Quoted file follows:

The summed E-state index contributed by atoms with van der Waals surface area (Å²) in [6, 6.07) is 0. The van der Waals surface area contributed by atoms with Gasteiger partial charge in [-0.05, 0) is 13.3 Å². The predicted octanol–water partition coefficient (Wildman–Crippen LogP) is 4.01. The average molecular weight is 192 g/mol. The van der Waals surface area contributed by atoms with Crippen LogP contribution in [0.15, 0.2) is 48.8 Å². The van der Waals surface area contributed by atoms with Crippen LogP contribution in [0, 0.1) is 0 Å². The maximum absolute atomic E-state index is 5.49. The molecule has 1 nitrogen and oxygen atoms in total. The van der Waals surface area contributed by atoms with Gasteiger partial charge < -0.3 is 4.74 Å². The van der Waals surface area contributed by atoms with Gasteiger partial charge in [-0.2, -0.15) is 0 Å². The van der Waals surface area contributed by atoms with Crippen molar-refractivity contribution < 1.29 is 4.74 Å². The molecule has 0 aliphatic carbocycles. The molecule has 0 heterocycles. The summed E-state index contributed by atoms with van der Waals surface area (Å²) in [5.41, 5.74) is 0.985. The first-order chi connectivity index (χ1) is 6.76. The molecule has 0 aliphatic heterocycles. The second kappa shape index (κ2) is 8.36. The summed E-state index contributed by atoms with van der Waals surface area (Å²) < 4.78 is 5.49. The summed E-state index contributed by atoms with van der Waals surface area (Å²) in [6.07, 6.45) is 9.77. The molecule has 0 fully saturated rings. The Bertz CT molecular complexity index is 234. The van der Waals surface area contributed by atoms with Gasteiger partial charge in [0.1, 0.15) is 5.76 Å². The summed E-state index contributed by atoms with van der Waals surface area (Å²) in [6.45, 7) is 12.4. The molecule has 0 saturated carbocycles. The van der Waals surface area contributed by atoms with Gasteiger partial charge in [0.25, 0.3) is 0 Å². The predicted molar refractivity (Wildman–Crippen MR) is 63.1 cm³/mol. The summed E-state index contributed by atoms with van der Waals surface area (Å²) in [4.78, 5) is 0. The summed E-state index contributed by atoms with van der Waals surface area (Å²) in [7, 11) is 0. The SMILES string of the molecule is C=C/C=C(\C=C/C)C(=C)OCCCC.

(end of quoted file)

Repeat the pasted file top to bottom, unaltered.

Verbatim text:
The summed E-state index contributed by atoms with van der Waals surface area (Å²) in [6, 6.07) is 0. The van der Waals surface area contributed by atoms with Gasteiger partial charge in [-0.05, 0) is 13.3 Å². The predicted octanol–water partition coefficient (Wildman–Crippen LogP) is 4.01. The average molecular weight is 192 g/mol. The van der Waals surface area contributed by atoms with Crippen LogP contribution in [0.15, 0.2) is 48.8 Å². The van der Waals surface area contributed by atoms with Crippen LogP contribution in [0, 0.1) is 0 Å². The maximum absolute atomic E-state index is 5.49. The molecule has 1 nitrogen and oxygen atoms in total. The van der Waals surface area contributed by atoms with Gasteiger partial charge < -0.3 is 4.74 Å². The van der Waals surface area contributed by atoms with Gasteiger partial charge in [-0.2, -0.15) is 0 Å². The van der Waals surface area contributed by atoms with Crippen molar-refractivity contribution < 1.29 is 4.74 Å². The molecule has 0 aliphatic carbocycles. The molecule has 0 heterocycles. The summed E-state index contributed by atoms with van der Waals surface area (Å²) in [5.41, 5.74) is 0.985. The first-order chi connectivity index (χ1) is 6.76. The molecule has 0 aliphatic heterocycles. The second kappa shape index (κ2) is 8.36. The summed E-state index contributed by atoms with van der Waals surface area (Å²) < 4.78 is 5.49. The summed E-state index contributed by atoms with van der Waals surface area (Å²) in [6.07, 6.45) is 9.77. The molecule has 0 fully saturated rings. The Bertz CT molecular complexity index is 234. The van der Waals surface area contributed by atoms with Gasteiger partial charge in [0.1, 0.15) is 5.76 Å². The summed E-state index contributed by atoms with van der Waals surface area (Å²) in [6.45, 7) is 12.4. The molecule has 0 saturated carbocycles. The van der Waals surface area contributed by atoms with Gasteiger partial charge in [0.25, 0.3) is 0 Å². The predicted molar refractivity (Wildman–Crippen MR) is 63.1 cm³/mol. The summed E-state index contributed by atoms with van der Waals surface area (Å²) in [4.78, 5) is 0. The summed E-state index contributed by atoms with van der Waals surface area (Å²) in [7, 11) is 0. The SMILES string of the molecule is C=C/C=C(\C=C/C)C(=C)OCCCC.